Sisters Just Wanna Have Fun

For 14 years, the ladies of Sistersville have been gathering for a weekend of girl time in honor of the town’s founding sisters.


Photographed by Jess Martin Photography

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Cyndi Lauper will belt out, “When the working day is done, girls just wanna have fun,” and the beats of Billy Idol’s “White Wedding” will raise energy levels. Mothers, daughters, sisters, and friends will don their leg warmers, big earrings, and maybe even blue eye shadow. Michael Jackson’s “Billie Jean” will entice everyone to dust off their dance moves and take the stage in parachute pants and mini skirts, hair pulled high into side ponytails and fastened with scrunchies as if it’s the 1980s.

Only this celebration will take place in 2013 as the ladies of Sistersville gather for the 14th annual Sisters Fest. Held each year around St. Patrick’s Day, sisters, family, and friends gather in this historic Tyler County town to honor its founding when Charles Wells settled in the area in the early 19th century. The land he owned became the town of Sistersville in 1839, named in honor of his daughters, Sarah and Deliah—the 18th and 19th of his nearly two dozen children, who helped with the town’s original planning and design.

What started in 1999 as a celebration with a couple dozen ladies has grown to a party of more than 100 women ages 16 and up. “We all love our boys, our husbands, and kids,” says Dawn Wilson, who’s attended all but one Sisters Fest. “But this is our time to just be girls. It’s so laidback. We’re all there to have fun and not to judge each other.” This year’s event on March 15 and 16, 2013, will feature the usual favorites—the appetizer and dessert contest and variety show, breakfast and a banquet at the Elks, a luncheon at the country club, the How Well Do You Know Your Sister? game show, and of course, the parade down Wells Street and a group photo on the post office steps—as well as a cornhole tournament and bingo in the ballroom sponsored by the Sistersville General Hospital’s Relay for Life team. “It’s like a big slumber party for grown-ups,” says Amy Witschey, one of the original members of the Sisters Fest planning committee. “It’s just silly fun. Women love it and really love sharing it with others.”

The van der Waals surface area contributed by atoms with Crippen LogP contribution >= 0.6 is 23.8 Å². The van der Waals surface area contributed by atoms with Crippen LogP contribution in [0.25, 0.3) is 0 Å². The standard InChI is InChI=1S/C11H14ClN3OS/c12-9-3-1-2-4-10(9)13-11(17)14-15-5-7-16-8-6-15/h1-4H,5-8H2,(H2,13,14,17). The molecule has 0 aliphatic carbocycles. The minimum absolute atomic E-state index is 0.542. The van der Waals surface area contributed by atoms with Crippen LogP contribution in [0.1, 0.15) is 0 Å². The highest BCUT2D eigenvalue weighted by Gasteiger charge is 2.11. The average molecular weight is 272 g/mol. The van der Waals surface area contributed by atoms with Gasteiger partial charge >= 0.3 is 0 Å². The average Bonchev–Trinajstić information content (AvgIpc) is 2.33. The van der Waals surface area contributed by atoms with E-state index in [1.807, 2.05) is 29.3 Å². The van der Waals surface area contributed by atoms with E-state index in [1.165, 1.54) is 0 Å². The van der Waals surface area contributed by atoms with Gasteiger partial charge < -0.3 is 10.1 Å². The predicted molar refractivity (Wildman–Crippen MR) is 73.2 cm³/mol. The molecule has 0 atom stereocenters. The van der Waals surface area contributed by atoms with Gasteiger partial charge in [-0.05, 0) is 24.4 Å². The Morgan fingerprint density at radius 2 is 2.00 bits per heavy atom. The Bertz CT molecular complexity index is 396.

From teenage daughters to generations of nieces, great-nieces, aunts, cousins, and even ladies in their 80s, Sisters Fest is a homecoming for many women, whether they are true sisters reuniting in their hometown or simply close friends coming from as many as 17 states. For an $8 registration fee, ladies can participate in the contest, variety show, cornhole tournament, game show, and parade, and for minimal additional charges, they enjoy the Saturday breakfast, luncheon, banquet, and bingo.

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